You have never slept with a married couple before you swim out of your skirt in the back of Charles and Beatriz’s gutted van—you’ve never slept with two unmarried people, for that matter, except for the time a drunk roommate tongued your nipple while your boyfriend hoisted your legs over his shoulders. You are in a strange, new place. You are in the parking lot of a Walmart at the foot of the Great Smoky Mountains, to be exact, in Pigeon Forge, Tennessee. You’ve been riding south with Charles and Beatriz for six days after meeting them at a dive bar. Before that, you’d been staying in town with a friend, but you were beginning to realize that you didn’t like this friend—was maybe ashamed to call this person a friend with his ghoulish howling and brown teeth, so when Charles and Beatriz invited you to come with them, you did.
Beatriz feels alarmingly soft in your hands, and you graze her body with your palms the way you would pet the long grass by the river where you live. She tosses her dark hair aside, wraps her hand over yours, and clenches down on her own flesh.
You can’t break me, she says, a hint of a challenge in her voice.
All three of you are twisted together on the mattress in the van. Besides the bed and the checkered green curtains they’ve hung, Charles and Beatriz haven’t done much to convert the van, though they talk about a ventilation fan, wood paneling. Charles shoves the waist of his jeans down around his knees, and you’re thankful you’ve had so much to drink. Is that right—being thankful? How should you feel? You taste the side of his penis and it bobs in response.
It’s remarkable how far you’ve come in one week. You know Charles and Beatriz better than some of your old boyfriends, especially the ones who would never let you call them boyfriend. The couple quit their jobs as a lab technician and a sales rep and moved into the van two months ago. Explaining it at the bar, Charles said, Plan is to travel as long and as hard as we can. He poured a handful of peanuts down his throat. Take on jobs here and there, stretch our dollar. Who knows where we’ll end up. Maybe we’ll end up the mayors of Buttfuck, Arizona.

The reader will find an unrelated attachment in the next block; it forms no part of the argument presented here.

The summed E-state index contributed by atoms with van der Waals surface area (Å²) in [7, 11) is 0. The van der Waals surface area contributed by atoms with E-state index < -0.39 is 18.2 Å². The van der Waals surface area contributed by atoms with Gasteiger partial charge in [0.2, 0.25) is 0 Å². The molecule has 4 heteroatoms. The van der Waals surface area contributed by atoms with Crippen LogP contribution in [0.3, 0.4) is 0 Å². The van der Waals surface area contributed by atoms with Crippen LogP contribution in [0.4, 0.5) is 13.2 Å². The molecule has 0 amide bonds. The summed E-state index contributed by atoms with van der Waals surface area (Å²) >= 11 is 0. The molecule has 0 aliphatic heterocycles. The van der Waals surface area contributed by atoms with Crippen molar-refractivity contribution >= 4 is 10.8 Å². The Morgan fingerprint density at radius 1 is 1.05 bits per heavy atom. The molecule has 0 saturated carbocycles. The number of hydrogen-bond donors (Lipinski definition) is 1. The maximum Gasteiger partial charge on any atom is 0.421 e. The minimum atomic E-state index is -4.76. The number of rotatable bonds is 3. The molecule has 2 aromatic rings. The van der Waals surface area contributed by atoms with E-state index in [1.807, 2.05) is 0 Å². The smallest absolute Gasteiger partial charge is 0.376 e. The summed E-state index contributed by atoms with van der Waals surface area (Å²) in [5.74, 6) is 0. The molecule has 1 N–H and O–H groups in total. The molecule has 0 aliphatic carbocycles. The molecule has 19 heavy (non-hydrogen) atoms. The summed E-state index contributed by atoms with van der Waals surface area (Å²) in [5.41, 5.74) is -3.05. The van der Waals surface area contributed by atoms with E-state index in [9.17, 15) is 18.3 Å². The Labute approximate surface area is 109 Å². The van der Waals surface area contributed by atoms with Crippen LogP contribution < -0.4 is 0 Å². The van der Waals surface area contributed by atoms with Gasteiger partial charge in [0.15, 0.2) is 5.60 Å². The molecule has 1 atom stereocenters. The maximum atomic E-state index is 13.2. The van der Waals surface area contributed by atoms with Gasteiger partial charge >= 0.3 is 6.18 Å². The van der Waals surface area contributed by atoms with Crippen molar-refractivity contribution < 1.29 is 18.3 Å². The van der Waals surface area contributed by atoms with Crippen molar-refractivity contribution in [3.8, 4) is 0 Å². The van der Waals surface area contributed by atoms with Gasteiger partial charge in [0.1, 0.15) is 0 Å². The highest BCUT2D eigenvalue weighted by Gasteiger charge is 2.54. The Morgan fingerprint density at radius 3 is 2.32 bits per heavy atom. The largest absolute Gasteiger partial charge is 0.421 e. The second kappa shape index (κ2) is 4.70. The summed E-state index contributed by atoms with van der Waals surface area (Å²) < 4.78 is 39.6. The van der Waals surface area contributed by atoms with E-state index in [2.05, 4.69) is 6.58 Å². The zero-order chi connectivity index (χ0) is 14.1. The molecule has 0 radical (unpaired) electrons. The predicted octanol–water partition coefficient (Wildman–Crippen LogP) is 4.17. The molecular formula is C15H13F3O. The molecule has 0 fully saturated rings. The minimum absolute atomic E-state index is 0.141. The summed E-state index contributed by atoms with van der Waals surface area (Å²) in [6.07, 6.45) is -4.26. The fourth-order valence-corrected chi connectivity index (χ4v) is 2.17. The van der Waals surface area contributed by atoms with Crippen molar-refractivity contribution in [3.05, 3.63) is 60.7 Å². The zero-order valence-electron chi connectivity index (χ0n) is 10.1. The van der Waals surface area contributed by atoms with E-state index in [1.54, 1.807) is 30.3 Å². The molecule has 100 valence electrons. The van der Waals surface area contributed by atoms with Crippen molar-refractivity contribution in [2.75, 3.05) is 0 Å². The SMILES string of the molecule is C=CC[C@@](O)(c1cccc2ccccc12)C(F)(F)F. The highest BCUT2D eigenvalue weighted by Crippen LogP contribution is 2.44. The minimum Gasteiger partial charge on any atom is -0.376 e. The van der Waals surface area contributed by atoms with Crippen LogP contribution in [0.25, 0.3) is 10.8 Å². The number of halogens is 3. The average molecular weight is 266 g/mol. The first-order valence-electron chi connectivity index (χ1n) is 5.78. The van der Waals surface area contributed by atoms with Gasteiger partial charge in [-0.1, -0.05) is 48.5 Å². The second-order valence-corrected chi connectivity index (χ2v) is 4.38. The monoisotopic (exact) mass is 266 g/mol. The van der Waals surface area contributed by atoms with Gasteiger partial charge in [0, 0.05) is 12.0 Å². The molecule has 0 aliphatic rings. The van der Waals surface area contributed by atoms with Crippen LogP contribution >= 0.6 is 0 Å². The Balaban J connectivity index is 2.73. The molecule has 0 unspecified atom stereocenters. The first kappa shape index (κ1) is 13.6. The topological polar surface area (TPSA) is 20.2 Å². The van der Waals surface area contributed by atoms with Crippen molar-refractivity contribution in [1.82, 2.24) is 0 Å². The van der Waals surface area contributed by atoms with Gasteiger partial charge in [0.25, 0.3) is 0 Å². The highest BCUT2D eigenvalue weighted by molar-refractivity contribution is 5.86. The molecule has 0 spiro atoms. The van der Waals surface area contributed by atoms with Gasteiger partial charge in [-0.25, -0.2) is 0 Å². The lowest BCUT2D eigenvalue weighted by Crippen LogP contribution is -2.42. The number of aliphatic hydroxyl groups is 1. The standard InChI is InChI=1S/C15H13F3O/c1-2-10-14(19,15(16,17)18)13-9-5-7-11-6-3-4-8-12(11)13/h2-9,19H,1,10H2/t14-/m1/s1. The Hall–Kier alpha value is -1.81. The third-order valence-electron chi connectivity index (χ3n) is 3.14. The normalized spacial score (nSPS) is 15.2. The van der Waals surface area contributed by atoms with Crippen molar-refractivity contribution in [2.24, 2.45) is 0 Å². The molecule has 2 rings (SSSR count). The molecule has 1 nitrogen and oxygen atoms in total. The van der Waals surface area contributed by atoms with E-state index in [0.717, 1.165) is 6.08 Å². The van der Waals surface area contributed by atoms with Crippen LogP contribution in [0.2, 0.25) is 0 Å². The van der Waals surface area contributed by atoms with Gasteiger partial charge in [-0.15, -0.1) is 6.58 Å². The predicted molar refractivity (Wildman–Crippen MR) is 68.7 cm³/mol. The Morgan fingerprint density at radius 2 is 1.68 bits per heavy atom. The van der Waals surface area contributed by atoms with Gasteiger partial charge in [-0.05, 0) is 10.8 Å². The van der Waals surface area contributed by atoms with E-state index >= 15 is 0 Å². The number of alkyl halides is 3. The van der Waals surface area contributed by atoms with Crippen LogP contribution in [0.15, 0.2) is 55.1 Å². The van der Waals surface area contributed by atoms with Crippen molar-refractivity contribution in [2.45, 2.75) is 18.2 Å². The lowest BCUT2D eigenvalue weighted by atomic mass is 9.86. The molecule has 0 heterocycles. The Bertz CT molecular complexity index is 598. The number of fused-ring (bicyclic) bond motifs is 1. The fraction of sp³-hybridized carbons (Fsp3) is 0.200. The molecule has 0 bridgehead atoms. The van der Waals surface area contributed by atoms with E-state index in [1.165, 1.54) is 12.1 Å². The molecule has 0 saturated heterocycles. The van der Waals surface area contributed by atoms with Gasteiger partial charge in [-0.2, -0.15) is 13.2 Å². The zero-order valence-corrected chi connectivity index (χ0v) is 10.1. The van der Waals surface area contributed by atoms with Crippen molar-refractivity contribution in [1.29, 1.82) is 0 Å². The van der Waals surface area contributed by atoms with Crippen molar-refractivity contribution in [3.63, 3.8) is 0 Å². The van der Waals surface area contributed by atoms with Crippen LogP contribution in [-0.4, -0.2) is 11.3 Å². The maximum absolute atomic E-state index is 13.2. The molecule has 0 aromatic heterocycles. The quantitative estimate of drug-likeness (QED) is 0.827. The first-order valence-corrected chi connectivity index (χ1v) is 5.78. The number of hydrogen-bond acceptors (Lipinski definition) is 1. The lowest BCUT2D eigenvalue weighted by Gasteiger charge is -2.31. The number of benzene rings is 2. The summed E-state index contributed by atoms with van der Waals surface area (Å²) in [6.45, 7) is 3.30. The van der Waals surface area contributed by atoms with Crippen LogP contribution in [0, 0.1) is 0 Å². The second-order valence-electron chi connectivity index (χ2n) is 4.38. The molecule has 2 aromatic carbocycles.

You know that Charles needs a snack every two hours, something savory, or he starts to sulk. Sometimes, when the road is empty and he thinks you’re both asleep, he recites a Shakespearean sonnet in his rolling Jersey accent: When I do count the clock that tells the time, and see the brave day sunk in hideous night… Beatriz scans the highway for signs pointing to obscure tourist attractions: a poodle tchotchke museum, a haunted mini golf course, an emu farm. She likes to pull over to take pictures of the landscape, even if it’s just the trees under their shrouds of kudzu, the vines creating an alien landscape, dark and wild.
She crawls to you and scoops her husband’s penis out of your mouth and into hers with her tongue. He exhales and cups the backs of your heads, like a mother encouraging you to suckle. It was yesterday that you were on the side of the road with Beatriz, smoking a cigarette while she panned her phone across a field. You were mooing with her to make the cows moo. The van was idling at the top of the embankment, splashed with mud and freckled with insects. She asked for a drag and said to the cows, I don’t know how long I’m going to do this.